Reasons for Teachers' Adaptation of Substance Use Prevention Curricula in Schools with Non-White Student Populations

Reasons for Teachers' Adaptation of Substance Use Prevention Curricula in Schools with Non-White... In this study we investigate reasons why teachers adapt substance use prevention curricula in the nation's middle schools. We hypothesize that these reasons will be most salient in schools with racially and ethnically diverse student populations, for whom teachers may believe it appropriate to tailor their curricula. The study sample comprised a nationally representative sample of lead substance use prevention teachers in the nation's middle schools. Respondents answered questions concerning eight student problems or needs that constituted reasons why they might adapt their prevention lessons. Controlling for a variety of school and teacher characteristics, we found that teachers in high minority schools were more likely to adapt curricula in response to three of the eight characteristics presented: youth violence, limited English proficiency, and various racial/ethnic or cultural groups. We suggest that curriculum developers make a systematic effort to understand how teachers are adapting their curricula in high minority schools and incorporate these modifications, if found effective, into their curricula. http://www.deepdyve.com/assets/images/DeepDyve-Logo-lg.png Prevention Science Springer Journals

Reasons for Teachers' Adaptation of Substance Use Prevention Curricula in Schools with Non-White Student Populations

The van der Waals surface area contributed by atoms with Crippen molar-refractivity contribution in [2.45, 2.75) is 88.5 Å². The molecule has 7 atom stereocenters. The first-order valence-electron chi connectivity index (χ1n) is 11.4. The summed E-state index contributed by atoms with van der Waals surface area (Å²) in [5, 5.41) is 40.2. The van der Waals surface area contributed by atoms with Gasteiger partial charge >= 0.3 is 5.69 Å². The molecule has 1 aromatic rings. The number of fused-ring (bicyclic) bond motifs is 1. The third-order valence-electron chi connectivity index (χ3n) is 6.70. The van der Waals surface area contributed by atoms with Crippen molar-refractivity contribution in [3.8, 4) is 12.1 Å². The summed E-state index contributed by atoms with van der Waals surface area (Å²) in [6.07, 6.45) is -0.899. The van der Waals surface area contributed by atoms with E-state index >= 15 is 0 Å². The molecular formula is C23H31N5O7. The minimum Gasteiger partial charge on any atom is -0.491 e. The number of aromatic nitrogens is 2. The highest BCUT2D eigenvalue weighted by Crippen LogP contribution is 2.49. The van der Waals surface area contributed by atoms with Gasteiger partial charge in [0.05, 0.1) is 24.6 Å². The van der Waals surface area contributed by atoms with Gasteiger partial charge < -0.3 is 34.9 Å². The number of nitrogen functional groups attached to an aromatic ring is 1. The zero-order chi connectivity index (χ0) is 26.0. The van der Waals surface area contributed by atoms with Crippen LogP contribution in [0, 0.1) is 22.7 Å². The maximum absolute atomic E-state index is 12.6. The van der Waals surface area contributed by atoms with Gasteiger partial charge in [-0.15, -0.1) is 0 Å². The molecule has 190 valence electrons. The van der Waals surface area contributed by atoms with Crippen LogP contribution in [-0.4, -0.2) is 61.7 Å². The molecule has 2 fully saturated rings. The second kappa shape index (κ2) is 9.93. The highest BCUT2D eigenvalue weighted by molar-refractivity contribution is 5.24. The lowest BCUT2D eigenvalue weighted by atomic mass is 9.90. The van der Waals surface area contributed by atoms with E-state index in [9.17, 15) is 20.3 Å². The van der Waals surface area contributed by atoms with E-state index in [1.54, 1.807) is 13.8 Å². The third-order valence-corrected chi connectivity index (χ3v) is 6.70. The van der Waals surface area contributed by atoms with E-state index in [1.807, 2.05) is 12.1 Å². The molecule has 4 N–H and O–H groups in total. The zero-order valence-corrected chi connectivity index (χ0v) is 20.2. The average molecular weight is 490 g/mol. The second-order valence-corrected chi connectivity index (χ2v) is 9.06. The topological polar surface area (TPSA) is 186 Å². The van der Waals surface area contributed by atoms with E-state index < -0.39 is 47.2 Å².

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Publisher
Kluwer Academic Publishers-Plenum Publishers
Copyright
Copyright © 2004 by Society for Prevention Research
Subject
Medicine & Public Health; Public Health; Health Psychology; Child and School Psychology
ISSN
1389-4986
eISSN
1573-6695
D.O.I.
10.1023/B:PREV.0000013983.87069.a0
Publisher site
See Article on Publisher Site

Abstract

In this study we investigate reasons why teachers adapt substance use prevention curricula in the nation's middle schools. We hypothesize that these reasons will be most salient in schools with racially and ethnically diverse student populations, for whom teachers may believe it appropriate to tailor their curricula. The study sample comprised a nationally representative sample of lead substance use prevention teachers in the nation's middle schools. Respondents answered questions concerning eight student problems or needs that constituted reasons why they might adapt their prevention lessons. Controlling for a variety of school and teacher characteristics, we found that teachers in high minority schools were more likely to adapt curricula in response to three of the eight characteristics presented: youth violence, limited English proficiency, and various racial/ethnic or cultural groups. We suggest that curriculum developers make a systematic effort to understand how teachers are adapting their curricula in high minority schools and incorporate these modifications, if found effective, into their curricula.

Journal

Prevention ScienceSpringer Journals

Published: Oct 18, 2004

References

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